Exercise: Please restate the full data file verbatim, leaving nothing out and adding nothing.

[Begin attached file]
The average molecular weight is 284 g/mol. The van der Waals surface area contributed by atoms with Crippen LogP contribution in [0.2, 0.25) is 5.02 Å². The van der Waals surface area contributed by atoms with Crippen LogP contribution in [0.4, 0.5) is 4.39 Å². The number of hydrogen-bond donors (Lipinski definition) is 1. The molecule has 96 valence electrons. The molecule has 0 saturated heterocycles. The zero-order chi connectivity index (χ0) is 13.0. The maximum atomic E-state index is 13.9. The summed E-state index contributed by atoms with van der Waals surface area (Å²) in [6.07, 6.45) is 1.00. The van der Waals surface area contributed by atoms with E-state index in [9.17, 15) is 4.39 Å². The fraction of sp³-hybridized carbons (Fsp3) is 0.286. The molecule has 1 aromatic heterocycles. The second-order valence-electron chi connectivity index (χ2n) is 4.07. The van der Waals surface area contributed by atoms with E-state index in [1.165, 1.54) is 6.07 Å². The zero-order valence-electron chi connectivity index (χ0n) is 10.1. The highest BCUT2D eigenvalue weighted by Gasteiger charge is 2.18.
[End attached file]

The average molecular weight is 284 g/mol. The van der Waals surface area contributed by atoms with Crippen LogP contribution in [0.2, 0.25) is 5.02 Å². The van der Waals surface area contributed by atoms with Crippen LogP contribution in [0.4, 0.5) is 4.39 Å². The number of hydrogen-bond donors (Lipinski definition) is 1. The molecule has 96 valence electrons. The molecule has 0 saturated heterocycles. The zero-order chi connectivity index (χ0) is 13.0. The maximum atomic E-state index is 13.9. The summed E-state index contributed by atoms with van der Waals surface area (Å²) in [6.07, 6.45) is 1.00. The van der Waals surface area contributed by atoms with E-state index in [9.17, 15) is 4.39 Å². The fraction of sp³-hybridized carbons (Fsp3) is 0.286. The molecule has 1 aromatic heterocycles. The second-order valence-electron chi connectivity index (χ2n) is 4.07. The van der Waals surface area contributed by atoms with E-state index in [1.165, 1.54) is 6.07 Å². The zero-order valence-electron chi connectivity index (χ0n) is 10.1. The highest BCUT2D eigenvalue weighted by Gasteiger charge is 2.18.